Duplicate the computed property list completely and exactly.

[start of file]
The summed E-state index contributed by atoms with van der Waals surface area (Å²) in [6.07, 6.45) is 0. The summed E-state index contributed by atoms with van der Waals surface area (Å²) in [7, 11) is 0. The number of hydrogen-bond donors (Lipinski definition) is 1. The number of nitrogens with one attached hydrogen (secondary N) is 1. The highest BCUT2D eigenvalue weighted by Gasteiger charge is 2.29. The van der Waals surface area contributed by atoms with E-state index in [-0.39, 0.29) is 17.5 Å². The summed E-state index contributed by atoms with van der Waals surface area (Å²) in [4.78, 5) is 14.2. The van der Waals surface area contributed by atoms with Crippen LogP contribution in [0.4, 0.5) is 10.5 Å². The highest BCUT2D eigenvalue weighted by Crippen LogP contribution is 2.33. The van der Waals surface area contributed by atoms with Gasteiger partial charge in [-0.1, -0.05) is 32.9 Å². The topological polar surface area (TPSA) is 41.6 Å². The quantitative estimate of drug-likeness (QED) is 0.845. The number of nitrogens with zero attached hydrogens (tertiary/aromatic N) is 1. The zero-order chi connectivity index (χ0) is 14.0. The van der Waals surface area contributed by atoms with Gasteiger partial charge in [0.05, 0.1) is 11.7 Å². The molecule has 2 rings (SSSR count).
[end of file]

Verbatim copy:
The summed E-state index contributed by atoms with van der Waals surface area (Å²) in [6.07, 6.45) is 0. The summed E-state index contributed by atoms with van der Waals surface area (Å²) in [7, 11) is 0. The number of hydrogen-bond donors (Lipinski definition) is 1. The number of nitrogens with one attached hydrogen (secondary N) is 1. The highest BCUT2D eigenvalue weighted by Gasteiger charge is 2.29. The van der Waals surface area contributed by atoms with E-state index in [-0.39, 0.29) is 17.5 Å². The summed E-state index contributed by atoms with van der Waals surface area (Å²) in [4.78, 5) is 14.2. The van der Waals surface area contributed by atoms with Crippen LogP contribution in [0.4, 0.5) is 10.5 Å². The highest BCUT2D eigenvalue weighted by Crippen LogP contribution is 2.33. The van der Waals surface area contributed by atoms with Gasteiger partial charge in [-0.1, -0.05) is 32.9 Å². The topological polar surface area (TPSA) is 41.6 Å². The quantitative estimate of drug-likeness (QED) is 0.845. The number of nitrogens with zero attached hydrogens (tertiary/aromatic N) is 1. The zero-order chi connectivity index (χ0) is 14.0. The van der Waals surface area contributed by atoms with Gasteiger partial charge in [0.05, 0.1) is 11.7 Å². The molecule has 2 rings (SSSR count).